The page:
Using Multiple Technologies Can Make You Feel Lonelier

Using Multiple Technologies Can Make You Feel Lonelier

We have more ways to stay in touch than ever: text messages, social networks, email and more. Yet research from Relationships Australia suggests that using multiple means of staying in touch may make us feel lonelier rather than better connected.

Picture by Bert Kaufmann

In its annual Relationships Indicator survey which covered 1,204 people, the counselling body asked how many different means of communicating people used to stay in touch with loved ones. The list of methods covered email, SMS, Facebook, Twitter and online dating. That was also the overall order of popularity of those options.

One surprise finding: “The more methods of technology people used to communicate, the more likely they were to frequently feel lonely.”

While the loneliness correlation is an interesting discovery, I’d want to avoid jumping to the typical online-communication-is-fake-get-face-to-face grumpiness that I’m sure will be spouting out of the papers shortly. There’s a bunch of other figures you’d need to see: for starters, how frequently are more traditional means of communication (face-to-face, phoning, writing letters) being used by those people? Without that data, it’s risky to draw really strong conclusions.

And it certainly doesn’t mean that online technologies are all bad. 27% of respondents said social networking had improved their relationships, while 16% said it had a negative impact. 57% said it had made no difference.

As you’d expect, younger people were more positive about technology. 13% of respondents aged between 25 and 34 had met their partner online. I suspect youth may also be a factor in the loneliness finding; if you’re older and have a more stable set of relationships, you’re less likely to feel lonely but also a little less likely to use multiple technologies.

How does having new means of communication impact on your feelings of loneliness? We’re listening in the comments.

Relationships Australia


  • I use multiple social networks to stay in touch with my family and friends.
    I have made friends overseas by way of social media and my children live a long way from me in different directions.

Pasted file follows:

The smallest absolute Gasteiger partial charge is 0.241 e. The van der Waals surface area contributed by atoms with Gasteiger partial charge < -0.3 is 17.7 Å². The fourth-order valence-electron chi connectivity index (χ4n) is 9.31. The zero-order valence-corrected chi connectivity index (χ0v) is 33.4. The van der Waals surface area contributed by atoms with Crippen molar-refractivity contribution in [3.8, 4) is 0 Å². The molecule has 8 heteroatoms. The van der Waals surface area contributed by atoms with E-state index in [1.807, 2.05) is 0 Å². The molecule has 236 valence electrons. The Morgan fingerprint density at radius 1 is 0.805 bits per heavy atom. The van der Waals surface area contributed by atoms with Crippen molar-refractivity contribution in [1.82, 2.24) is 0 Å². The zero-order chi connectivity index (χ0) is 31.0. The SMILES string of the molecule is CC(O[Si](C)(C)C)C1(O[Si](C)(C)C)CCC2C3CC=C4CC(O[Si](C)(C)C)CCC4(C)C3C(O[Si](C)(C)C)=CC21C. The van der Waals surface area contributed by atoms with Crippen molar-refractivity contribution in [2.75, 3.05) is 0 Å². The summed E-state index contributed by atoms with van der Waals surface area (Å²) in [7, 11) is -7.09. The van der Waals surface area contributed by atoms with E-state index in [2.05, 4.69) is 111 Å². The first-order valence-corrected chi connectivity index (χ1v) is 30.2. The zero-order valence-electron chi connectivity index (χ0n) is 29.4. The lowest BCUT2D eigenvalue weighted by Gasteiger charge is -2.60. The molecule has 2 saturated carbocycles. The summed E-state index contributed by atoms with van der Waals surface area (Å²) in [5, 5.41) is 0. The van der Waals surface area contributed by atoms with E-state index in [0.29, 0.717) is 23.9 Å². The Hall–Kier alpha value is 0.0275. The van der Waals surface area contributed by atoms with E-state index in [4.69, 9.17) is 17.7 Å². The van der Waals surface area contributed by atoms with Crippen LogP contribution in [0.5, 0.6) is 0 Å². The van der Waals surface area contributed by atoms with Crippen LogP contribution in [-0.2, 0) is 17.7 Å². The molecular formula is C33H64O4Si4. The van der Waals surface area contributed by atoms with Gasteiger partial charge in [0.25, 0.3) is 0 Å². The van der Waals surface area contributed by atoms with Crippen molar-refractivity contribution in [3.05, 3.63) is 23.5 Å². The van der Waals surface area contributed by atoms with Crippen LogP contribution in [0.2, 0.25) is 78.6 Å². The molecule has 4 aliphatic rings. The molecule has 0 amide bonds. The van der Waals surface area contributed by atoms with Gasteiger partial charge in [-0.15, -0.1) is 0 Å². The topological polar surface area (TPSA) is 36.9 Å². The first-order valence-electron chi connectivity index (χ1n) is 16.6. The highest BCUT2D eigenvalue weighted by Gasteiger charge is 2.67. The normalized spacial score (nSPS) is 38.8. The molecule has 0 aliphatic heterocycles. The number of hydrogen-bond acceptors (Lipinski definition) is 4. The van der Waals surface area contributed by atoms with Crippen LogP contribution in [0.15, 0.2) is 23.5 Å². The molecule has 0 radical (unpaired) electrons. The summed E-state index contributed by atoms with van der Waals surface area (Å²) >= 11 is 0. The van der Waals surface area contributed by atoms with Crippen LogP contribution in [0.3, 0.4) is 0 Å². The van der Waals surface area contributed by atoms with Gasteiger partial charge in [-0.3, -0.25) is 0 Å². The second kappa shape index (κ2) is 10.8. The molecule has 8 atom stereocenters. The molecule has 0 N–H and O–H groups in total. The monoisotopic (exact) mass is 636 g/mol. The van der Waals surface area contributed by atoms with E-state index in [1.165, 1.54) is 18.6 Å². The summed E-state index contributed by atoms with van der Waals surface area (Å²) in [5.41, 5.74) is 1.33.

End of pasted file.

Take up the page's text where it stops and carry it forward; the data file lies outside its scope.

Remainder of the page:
I often feel lonely but would like to examine the figures as loneliness may be the cause rather than the effect.

  • With my recent experience with Relationships Australia I would not trust them to find their own arses with both hands let alone work out the long term societal impact of not being able to do it.

  • I think this is being looked at from the wrong perspective. I would argue that multiple technologies enable more frequent contact with others and that it’s the frequency, not the method, which triggers the amplified loneliness.

    Just like technology increased the speed at which mail could be delivered. A reply to a domestic letter could take a week. These days, if we don’t have a reply to an email within an hour or two, we get frustrated.

    Technology is an enabler, but it is the frequency which is actually the cause of the issues.

  • Corellation != causation.

    I think it’s more likely that people who happen to be lonely are more likely to use every avenue possible to connect with others; whereas people who happen to be less lonely find their existing means of connecting adequate for their needs.

  • I think that having many ways of communicating with people shows that there are many people who have a fast paced life. A lot of people use Facebook and the like at work on breaks, sitting at stop lights etc… Being busy can cause loneliness as well as a lot of other things. Using commonalities to draw conclusions is sketchy at best. Lonely people all have their reasons for feeling the way they do and if they’re communicating with people it’s a good thing. Lonely feelings can often go along with depression so support is important.

  • Having so many communication channels within easy reach, means that you’ll want to…communicate! This is, of course, a two-way street. Therefore, you’ll always be waiting for that ‘ping’ of new message or that red light to ‘flash’ with a new email.

    One important aspect missing here is skype though! This has made talking with family and friends, who are thousands of miles away, like being in the next room.

Show more comments

Log in to comment on this story!